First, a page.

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Eddie Braben exhibition is ‘a tribute to a genius’

Been to this wonderful exhibition in honour of one of Liverpool’s son’s, the genius writer Eddie Braben, with his family, widow Dee and daughters Jane and Claire, with fellow acts, the great comedy actor Ricky Tomlinson and comic Tony Barton, alongside the Mayoress and other friends to celebrate his work and life, (today is also his Birthday), it runs for two weeks at this fabulous venue #TheFlorrie 🎭

Jimmy Cricket and fellow well-known entertainers have visited an exhibition which remembers the great work of legendary comedy writer Eddie Braben.

Eddie, who died aged 82 in 2013, was an English writer and performer best known for providing material for Morecambe and Wise. He also worked for David FrostRonnie Corbett and Sir Ken Dodd.

Looking forward to my visit to this wonderful Exhibition as a tribute to the genius writing of @eddie_braben at the Florrie in Liverpool

He was credited with changing the profile of Morecambe and Wise, helping to turn them into one of the most popular and enduring comedy acts in the history of British entertainment.

Jimmy himself started working with Eddie on his TV show, And There’s More, in the 1980s and 90s, and then his radio show, Jimmy’s Cricket Show.

The exhibition on Eddie’s work at The Florrie, a stunning Grade II Victorian community heritage venue located in south Liverpool, opened on Wednesday 31 October for a fortnight.

Jimmy posted on social media: “Been to this wonderful exhibition in honour of one of Liverpool’s sons, the genius writer Eddie Braben, with his family, widow Dee and daughters Jane and Claire, with fellow acts, the great comedy actor Ricky Tomlinson and comic Tony Barton, alongside the Mayoress and other friends to celebrate his work and life.”

The Northern Irish entertainer  described the exhibition as “a tribute to the genius writing of “.

Looking forward to my visit to this wonderful Exhibition as a tribute to the genius writing of @eddie_braben at the Florrie in Liverpool

LEP column: Here’s to the king of comedy writers

Jimmy Cricket's Lancashire Evening Post columnJimmy Cricket remembers legendary comedy writer and close friend, the late Eddie Braben, in one of his recent newspaper columns.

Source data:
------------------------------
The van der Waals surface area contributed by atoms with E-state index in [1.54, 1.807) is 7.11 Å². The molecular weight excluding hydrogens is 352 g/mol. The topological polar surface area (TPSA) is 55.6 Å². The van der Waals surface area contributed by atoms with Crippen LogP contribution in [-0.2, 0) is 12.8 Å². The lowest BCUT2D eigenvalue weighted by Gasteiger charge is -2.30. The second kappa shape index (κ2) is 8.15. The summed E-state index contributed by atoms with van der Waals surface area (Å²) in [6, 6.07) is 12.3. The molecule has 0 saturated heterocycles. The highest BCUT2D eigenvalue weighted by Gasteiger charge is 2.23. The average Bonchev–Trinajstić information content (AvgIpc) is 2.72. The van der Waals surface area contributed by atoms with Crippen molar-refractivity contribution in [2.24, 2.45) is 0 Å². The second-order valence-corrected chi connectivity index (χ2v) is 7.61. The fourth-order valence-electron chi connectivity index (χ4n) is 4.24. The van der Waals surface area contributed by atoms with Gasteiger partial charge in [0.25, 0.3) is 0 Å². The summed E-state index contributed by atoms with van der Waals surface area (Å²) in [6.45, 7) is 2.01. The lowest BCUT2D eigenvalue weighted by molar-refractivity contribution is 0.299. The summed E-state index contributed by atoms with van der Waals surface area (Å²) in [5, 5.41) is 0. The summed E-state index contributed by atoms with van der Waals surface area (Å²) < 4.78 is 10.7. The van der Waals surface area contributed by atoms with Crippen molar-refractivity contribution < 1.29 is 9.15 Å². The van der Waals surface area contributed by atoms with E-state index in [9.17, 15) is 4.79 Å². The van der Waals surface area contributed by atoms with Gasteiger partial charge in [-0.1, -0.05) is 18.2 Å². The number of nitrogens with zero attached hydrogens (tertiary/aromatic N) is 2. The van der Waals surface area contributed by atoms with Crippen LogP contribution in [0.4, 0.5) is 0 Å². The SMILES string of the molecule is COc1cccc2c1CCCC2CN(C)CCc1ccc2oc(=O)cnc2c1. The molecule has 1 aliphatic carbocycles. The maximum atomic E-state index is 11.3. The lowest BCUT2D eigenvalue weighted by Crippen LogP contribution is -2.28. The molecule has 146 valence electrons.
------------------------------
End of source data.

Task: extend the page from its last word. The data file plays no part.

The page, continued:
Edwin ‘Eddie’ Charles Braben was best known for providing material for Eric Morecambe and Ernie Wise. He also worked for David FrostRonnie Corbett and Ken Dodd.

He was credited with changing the profile of Morecambe and Wise, helping to turn them into one of the most popular and enduring comedy acts in the history of British entertainment.

Belfast-born entertainer Jimmy, who has lived in Rochdale for many years, recalls in the Lancashire Post how Eddie started out as a market trader, selling fruit and veg from a stall in Liverpool’s St John precinct. In his spare time, he made up jokes.

Jimmy says how nervous he was when he first met Eddie, adding: “That was the start of a beautiful friendship that spanned two TV series, five radio series and even a book of letters from my Mammy.”

Northern Irish comedian Jimmy developed a lasting friendship with Eddie who sadly died aged 82 in May 2013. Below is a newspaper article in which Jimmy paid tribute to his old pal at the time.

Jimmy Cricket pays tribute to Eddie Braben in the Rochdale Observer

Tribute to a friend and a legend

Jimmy Cricket pays tribute to Eddie Braben in the Rochdale ObserverJimmy Cricket has paid tribute to legendary comedy writer Eddie Braben who has died aged 82.

Edwin ‘Eddie’ Charles Braben was an English writer and performer best known for providing material for Morecambe and Wise. He also worked for David FrostRonnie Corbett and Ken Dodd.

He was credited with changing the profile of Morecambe and Wise, helping to turn them into one of the most popular and enduring comedy acts in the history of British entertainment.

Belfast-born entertainer Jimmy, who has lived in Rochdale for many years, started working with Eddie on his TV show, And There’s More, in the 1980s and 90s, and then his radio show, Jimmy’s Cricket Show.

They developed a lasting friendship and Jimmy recalled: “He was so funny, even in his hospital bed, and had this incredible surreal sense of humour.

“Eddie was a wonderful radio writer, as it was more relaxing for him rather than having to do the Christmas specials for 28 million people.”

A full tribute from Jimmy appeared in the Rochdale Observer (above is a copy of the article).